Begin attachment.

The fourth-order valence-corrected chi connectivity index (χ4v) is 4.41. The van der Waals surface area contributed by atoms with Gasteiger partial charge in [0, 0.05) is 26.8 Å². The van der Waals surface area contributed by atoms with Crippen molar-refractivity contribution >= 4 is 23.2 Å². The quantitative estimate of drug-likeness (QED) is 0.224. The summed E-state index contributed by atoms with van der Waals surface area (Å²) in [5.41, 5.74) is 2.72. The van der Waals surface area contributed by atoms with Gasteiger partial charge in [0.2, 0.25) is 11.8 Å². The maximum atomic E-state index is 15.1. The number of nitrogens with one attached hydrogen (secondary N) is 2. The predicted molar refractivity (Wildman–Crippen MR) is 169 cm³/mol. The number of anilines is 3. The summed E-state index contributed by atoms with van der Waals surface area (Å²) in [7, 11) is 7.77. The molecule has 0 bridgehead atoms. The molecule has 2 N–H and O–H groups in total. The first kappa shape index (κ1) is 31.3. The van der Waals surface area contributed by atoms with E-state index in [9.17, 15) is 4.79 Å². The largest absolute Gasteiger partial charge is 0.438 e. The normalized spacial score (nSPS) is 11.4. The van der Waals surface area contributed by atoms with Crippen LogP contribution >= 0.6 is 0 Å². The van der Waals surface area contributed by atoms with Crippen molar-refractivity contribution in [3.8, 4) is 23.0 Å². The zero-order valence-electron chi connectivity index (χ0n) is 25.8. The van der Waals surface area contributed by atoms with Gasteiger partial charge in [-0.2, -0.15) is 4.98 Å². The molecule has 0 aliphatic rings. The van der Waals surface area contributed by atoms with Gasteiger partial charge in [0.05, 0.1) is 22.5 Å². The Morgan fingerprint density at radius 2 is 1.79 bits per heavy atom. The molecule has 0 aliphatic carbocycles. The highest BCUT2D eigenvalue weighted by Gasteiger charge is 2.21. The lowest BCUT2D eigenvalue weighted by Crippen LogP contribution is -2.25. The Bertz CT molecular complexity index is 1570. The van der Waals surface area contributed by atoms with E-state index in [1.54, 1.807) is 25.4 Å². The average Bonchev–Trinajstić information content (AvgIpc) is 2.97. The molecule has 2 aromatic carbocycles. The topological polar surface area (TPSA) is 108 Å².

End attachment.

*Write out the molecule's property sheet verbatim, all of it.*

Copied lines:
The fourth-order valence-corrected chi connectivity index (χ4v) is 4.41. The van der Waals surface area contributed by atoms with Gasteiger partial charge in [0, 0.05) is 26.8 Å². The van der Waals surface area contributed by atoms with Crippen molar-refractivity contribution >= 4 is 23.2 Å². The quantitative estimate of drug-likeness (QED) is 0.224. The summed E-state index contributed by atoms with van der Waals surface area (Å²) in [5.41, 5.74) is 2.72. The van der Waals surface area contributed by atoms with Gasteiger partial charge in [0.2, 0.25) is 11.8 Å². The maximum atomic E-state index is 15.1. The number of nitrogens with one attached hydrogen (secondary N) is 2. The predicted molar refractivity (Wildman–Crippen MR) is 169 cm³/mol. The number of anilines is 3. The summed E-state index contributed by atoms with van der Waals surface area (Å²) in [7, 11) is 7.77. The molecule has 0 bridgehead atoms. The molecule has 2 N–H and O–H groups in total. The first kappa shape index (κ1) is 31.3. The van der Waals surface area contributed by atoms with E-state index in [9.17, 15) is 4.79 Å². The largest absolute Gasteiger partial charge is 0.438 e. The normalized spacial score (nSPS) is 11.4. The van der Waals surface area contributed by atoms with Crippen LogP contribution >= 0.6 is 0 Å². The van der Waals surface area contributed by atoms with Crippen molar-refractivity contribution in [3.8, 4) is 23.0 Å². The zero-order valence-electron chi connectivity index (χ0n) is 25.8. The van der Waals surface area contributed by atoms with Gasteiger partial charge in [-0.2, -0.15) is 4.98 Å². The molecule has 0 aliphatic rings. The van der Waals surface area contributed by atoms with Gasteiger partial charge in [0.05, 0.1) is 22.5 Å². The Morgan fingerprint density at radius 2 is 1.79 bits per heavy atom. The molecule has 0 aliphatic carbocycles. The highest BCUT2D eigenvalue weighted by Gasteiger charge is 2.21. The lowest BCUT2D eigenvalue weighted by Crippen LogP contribution is -2.25. The Bertz CT molecular complexity index is 1570. The van der Waals surface area contributed by atoms with E-state index in [1.54, 1.807) is 25.4 Å². The average Bonchev–Trinajstić information content (AvgIpc) is 2.97. The molecule has 2 aromatic carbocycles. The topological polar surface area (TPSA) is 108 Å².